Mama Asabe was plaiting ‘kiko’ for her daughter Remi. Remi was not sitting still. At intervals, her mother would knock her head with the ‘Ilarun’ as they called it. Remi would yelp in pain shouting ‘yeeee!’ as she adjusted and allowed her mother continue the plaiting.
Little Saamu as they called Samuel was playing with the red muddy clay;moulding different shapes of objects along with his friends-Yaya and Bala.
Mama Vero and Iya Tawa were busy gossiping about the most recent village gist- ‘the divorce of the King’s daughter’. It had never happened in the history of Madelakun Village that a person would divorce their spouse.
King Adegbala was being blamed for his daughter’s move of divorce. The Princess,Adeoti, had divorced the Prince,Lade, based on the mere fact that he intended to marry another wife. One much younger and probably more fertile as rumour had it.
This was but a normal custom for the people. The husband could marry more than one wife especially when the first wife was unable to give birth within reasonable period.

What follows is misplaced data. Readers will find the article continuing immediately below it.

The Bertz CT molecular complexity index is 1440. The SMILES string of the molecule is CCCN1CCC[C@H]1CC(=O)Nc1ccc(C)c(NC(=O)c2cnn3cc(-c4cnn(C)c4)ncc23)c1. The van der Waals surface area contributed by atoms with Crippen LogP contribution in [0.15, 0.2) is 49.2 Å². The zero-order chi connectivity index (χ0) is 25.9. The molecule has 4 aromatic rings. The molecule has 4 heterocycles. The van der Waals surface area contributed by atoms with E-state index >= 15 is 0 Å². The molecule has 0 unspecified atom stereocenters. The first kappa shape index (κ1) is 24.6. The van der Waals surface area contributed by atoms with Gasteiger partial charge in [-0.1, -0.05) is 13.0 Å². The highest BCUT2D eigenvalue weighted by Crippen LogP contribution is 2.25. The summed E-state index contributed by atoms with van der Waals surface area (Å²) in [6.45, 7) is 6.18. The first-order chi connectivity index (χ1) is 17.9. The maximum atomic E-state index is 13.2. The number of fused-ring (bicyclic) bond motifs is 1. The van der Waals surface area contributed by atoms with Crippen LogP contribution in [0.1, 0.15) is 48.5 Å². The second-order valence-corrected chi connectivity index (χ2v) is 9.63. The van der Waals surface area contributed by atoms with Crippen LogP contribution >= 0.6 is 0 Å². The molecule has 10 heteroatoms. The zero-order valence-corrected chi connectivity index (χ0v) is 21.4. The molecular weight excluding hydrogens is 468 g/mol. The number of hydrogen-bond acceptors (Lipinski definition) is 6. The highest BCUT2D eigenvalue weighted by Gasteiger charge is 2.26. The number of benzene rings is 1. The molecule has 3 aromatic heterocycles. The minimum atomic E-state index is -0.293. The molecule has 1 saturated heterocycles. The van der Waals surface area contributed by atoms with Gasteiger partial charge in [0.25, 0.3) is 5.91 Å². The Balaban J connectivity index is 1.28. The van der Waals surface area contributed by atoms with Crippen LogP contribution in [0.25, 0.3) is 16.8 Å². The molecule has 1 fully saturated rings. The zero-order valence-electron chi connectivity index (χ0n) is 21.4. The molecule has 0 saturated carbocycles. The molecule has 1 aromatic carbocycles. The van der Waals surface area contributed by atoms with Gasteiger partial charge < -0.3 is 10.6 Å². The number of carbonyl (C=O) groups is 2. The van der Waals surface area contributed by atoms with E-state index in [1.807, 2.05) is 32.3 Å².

Princess Adeoti had been barren for four years and counting. This was unlike the women of Madelakun. They usually got pregnant within at least a year of marriage.
The fact that the princess had divorced her husband sent tongues wagging. The people felt she was being too whitey.Perhaps because her father had shown her the way of the oyibos-civilization,by sending her to school abroad. Now she had come back to scrunch up her nose at their decades long custom. First she had initially refused to marry the prince to whom she had been betrothed to by alliance, calling the arrangement a denial of her right to choose. Then she had gone ahead to refuse wearing the traditional attire tailored for her ,choosing only to dress in English wears. Perhaps they should have known that a calamity as this was to come after, since she had chosen to adopt the English way of doing things.
This is why, said iya Tawa , I will not allow Tawakalitu to go to the oyibo man’s land.
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